Last week, Etsy announced a new way to promote listings on search pages by dropping links to the Etsy Surprise site in newsletters, Twitter and Facebook. Later, the Etsy CEO made the Surprise even more public with an Etsy blog post. Exactly what the Surprise is remains a mystery, but enough information is leaked to consider what it might mean.
The immediate reaction among many sellers was to gasp and declare marketing genius – what better way to build buzz for a project than to withhold information and let curiosity and speculation abound? The technique has certainly worked well for companies like Apple, who remain maddeningly silent before big announcements and let wild theories run rampant.
Hushed murmurs and wide eyes were soon overshadowed by a cacophony of outrage. Many Etsy sellers are in no mood for surprises – not a mere ten days after Etsy shook the snow globe by switching the default search to relevancy. Etsy’s Surprise tactic is not amusing to sellers who rely on the site for their livelihood.
Marketing critique aside, Etsy has promised that the new feature will offer sellers an opportunity to take control of their shop promotion. This is a welcome change from the oft-berated and ineffective Showcase; even relisting, which was marginally effective until the recent change, was not easy to measure in terms of direct impact to your shop.
Back in late 2009, Etsy bought a small company called Adtuitive. It was announced in an Etsy blog post, but many people have forgotten and the news was largely unexciting at the time. In the post, the Adtuitive team was tasked with “improving Etsy’s search algorithms and expanding Etsy’s Showcase advertising system”. Sound eerily familiar? With the switch to relevancy search and the new Surprise, we’re seeing the fruits of this acquisition.
Adtuitive’s focus was contextually-driven advertising, which is to say advertising that is related to what you’re currently doing. The idea is not novel, any search on Google will reveal a few contextually-driven ads related to your search. Adtuitive also had a system of extracting advertising content from a retail shop’s web page; it’s not a stretch to imagine how this might be used to provide easy to create ads for your Etsy shop.
Etsy claimed when they acquired Adtuitive that they weren’t going to make a Google AdWords system, where advertisers bid to have their ads shown on search results for certain words and phrases. The information released about the Surprise points to exactly that, so many sellers are doubting that statement. Let’s examine the facts.
What we know
- It costs money. The Etsy Surprise page itself mentions that it will be “affordable.” What affordable means is under debate; it could range from relisting affordable at 20 cents, to Google AdWords’ range of a dollar or two, to the Showcase price point of seven dollars.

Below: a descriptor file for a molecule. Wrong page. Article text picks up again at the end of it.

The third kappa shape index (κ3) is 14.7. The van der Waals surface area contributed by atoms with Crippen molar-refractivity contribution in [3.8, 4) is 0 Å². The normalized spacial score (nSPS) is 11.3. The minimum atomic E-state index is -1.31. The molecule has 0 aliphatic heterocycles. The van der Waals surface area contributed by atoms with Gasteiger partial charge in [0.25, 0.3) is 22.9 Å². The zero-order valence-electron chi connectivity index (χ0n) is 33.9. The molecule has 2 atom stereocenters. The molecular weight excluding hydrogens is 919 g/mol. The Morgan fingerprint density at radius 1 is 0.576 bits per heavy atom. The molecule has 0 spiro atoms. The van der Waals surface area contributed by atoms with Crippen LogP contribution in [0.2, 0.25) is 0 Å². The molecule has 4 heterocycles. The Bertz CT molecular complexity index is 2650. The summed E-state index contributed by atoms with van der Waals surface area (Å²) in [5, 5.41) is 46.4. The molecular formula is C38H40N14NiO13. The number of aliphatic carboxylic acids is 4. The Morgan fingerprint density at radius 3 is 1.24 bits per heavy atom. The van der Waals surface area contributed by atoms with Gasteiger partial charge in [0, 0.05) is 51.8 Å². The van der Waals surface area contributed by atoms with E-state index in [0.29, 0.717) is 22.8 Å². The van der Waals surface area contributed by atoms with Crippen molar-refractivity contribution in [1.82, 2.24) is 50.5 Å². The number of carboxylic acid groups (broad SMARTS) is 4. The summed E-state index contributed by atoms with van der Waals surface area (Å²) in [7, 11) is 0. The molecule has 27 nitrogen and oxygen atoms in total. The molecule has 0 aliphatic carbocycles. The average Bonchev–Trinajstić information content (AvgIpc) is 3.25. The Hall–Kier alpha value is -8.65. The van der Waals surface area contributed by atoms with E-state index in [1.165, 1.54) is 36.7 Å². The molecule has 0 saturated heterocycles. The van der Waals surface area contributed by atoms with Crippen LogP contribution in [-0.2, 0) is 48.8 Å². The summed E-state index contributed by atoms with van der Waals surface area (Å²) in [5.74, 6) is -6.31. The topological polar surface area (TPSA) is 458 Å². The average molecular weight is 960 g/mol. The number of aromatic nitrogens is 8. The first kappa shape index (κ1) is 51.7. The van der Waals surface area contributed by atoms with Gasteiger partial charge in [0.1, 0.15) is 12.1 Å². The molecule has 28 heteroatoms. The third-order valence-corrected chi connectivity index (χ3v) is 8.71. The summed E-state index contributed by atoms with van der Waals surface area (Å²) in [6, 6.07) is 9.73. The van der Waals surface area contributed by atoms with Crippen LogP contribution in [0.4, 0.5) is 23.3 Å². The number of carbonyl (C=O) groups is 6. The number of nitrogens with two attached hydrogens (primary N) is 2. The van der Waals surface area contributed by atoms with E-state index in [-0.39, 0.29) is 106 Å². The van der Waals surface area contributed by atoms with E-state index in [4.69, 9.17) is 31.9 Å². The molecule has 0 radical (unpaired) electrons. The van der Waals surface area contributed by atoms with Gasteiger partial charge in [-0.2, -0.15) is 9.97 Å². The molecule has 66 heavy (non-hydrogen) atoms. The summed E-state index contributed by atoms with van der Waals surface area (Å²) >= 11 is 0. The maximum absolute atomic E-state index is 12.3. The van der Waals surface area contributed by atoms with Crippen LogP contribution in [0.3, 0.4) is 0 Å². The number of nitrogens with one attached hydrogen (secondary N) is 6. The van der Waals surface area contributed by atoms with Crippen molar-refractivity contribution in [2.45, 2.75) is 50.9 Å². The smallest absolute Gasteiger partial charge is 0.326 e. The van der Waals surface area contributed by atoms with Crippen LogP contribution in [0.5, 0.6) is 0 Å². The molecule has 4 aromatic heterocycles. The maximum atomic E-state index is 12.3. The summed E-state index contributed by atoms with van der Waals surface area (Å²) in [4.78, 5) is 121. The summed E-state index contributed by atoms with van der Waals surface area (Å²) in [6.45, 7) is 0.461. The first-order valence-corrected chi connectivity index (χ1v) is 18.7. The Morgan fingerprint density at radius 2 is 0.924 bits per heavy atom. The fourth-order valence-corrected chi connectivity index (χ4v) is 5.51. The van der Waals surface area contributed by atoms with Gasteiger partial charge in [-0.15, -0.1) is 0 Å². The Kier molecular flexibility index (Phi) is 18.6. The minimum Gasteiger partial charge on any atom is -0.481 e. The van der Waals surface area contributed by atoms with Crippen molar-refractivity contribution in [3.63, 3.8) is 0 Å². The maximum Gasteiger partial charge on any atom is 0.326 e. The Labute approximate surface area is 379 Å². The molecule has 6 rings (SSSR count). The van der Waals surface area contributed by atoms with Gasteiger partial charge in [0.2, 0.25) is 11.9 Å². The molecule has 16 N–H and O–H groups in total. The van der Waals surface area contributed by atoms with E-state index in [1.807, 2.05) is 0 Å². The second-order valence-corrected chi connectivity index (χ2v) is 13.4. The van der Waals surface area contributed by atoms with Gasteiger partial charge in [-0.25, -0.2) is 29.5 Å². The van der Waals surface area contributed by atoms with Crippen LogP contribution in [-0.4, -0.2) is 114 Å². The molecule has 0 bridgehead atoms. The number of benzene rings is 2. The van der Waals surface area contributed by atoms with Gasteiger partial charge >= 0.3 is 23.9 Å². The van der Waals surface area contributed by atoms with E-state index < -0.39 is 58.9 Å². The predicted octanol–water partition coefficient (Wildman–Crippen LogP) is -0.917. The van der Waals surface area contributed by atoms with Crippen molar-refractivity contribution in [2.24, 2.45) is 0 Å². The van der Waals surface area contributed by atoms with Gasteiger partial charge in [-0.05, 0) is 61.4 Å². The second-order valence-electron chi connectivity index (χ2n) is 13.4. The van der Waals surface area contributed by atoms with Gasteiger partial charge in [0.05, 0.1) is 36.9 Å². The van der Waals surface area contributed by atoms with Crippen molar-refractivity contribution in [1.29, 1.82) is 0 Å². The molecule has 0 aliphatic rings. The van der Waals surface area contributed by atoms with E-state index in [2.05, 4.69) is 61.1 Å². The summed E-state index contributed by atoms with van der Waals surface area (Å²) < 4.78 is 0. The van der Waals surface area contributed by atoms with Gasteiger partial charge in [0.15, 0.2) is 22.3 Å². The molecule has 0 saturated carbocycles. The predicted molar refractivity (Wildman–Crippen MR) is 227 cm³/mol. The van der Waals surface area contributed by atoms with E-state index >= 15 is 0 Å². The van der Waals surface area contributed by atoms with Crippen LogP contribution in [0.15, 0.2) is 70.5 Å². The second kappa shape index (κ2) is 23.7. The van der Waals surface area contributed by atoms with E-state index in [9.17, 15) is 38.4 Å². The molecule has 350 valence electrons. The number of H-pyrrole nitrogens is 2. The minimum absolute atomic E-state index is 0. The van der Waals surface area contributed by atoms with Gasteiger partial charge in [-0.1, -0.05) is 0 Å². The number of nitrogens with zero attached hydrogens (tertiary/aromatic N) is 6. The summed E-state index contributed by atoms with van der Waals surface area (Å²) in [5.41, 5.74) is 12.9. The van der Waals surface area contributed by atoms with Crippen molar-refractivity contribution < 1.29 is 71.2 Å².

- It will be integrated into search results. Etsy’s HeyMichelle assured sellers that it would “look classy and in keeping with the Etsy look.” Showcases are shown at the top of Etsy category pages, and searches have the Recently Listed box in the same location. Ideas have been floated that sponsored results might appear along the right side of search results, or in the coveted top row.
- There are not limited spots. Unlike Showcases, which fill up near-instantly, Etsy has stated that sellers won’t have to wait around for a few prized spots with the new Surprise. Without limited spots, Etsy will have to use some method of determining which shop to advertise. This may point to keyword bidding, like Google AdWords, or purchasing a slice of a rotating schedule like an advertising timeshare.
- It will be measurable. CEO Chad Dickerson mentioned in his blog that sellers have felt a loss of control with the recent changes, and that Etsy is aware of sellers needing more tools. Etsy added the Shop Stats in July and all signs point to the Surprise having a similar dashboard to give sellers feedback about how the promotional tool is working.
What we don’t know
It’s not clear whether the Surprise will replace Showcases or simply augment them. The placement of the contextual advertising remains to be seen. With Showcases performing poorly, it’s hoped that the Surprise will be featured in a way that leads to more conversions.
The most important part to sellers will be how to purchase advertising. Etsy has not made any announcements to this effect or even confirmed that the Surprise will be keyword-based as many sellers assume. If it’s anything like AdWords, the price for coveted keywords like “jewelry” may quickly escape the affordable frontier.
Lastly, the tools for sellers who buy advertising have barely been mentioned, other than Chad’s allusion that they’re aware of the need. The Shop Stats show promise that Etsy is taking tracking and feedback seriously, so I’ll be eager to see how much information they’re willing to share. This will provide a critical early benchmark of how effective the Surprise can work for promotion.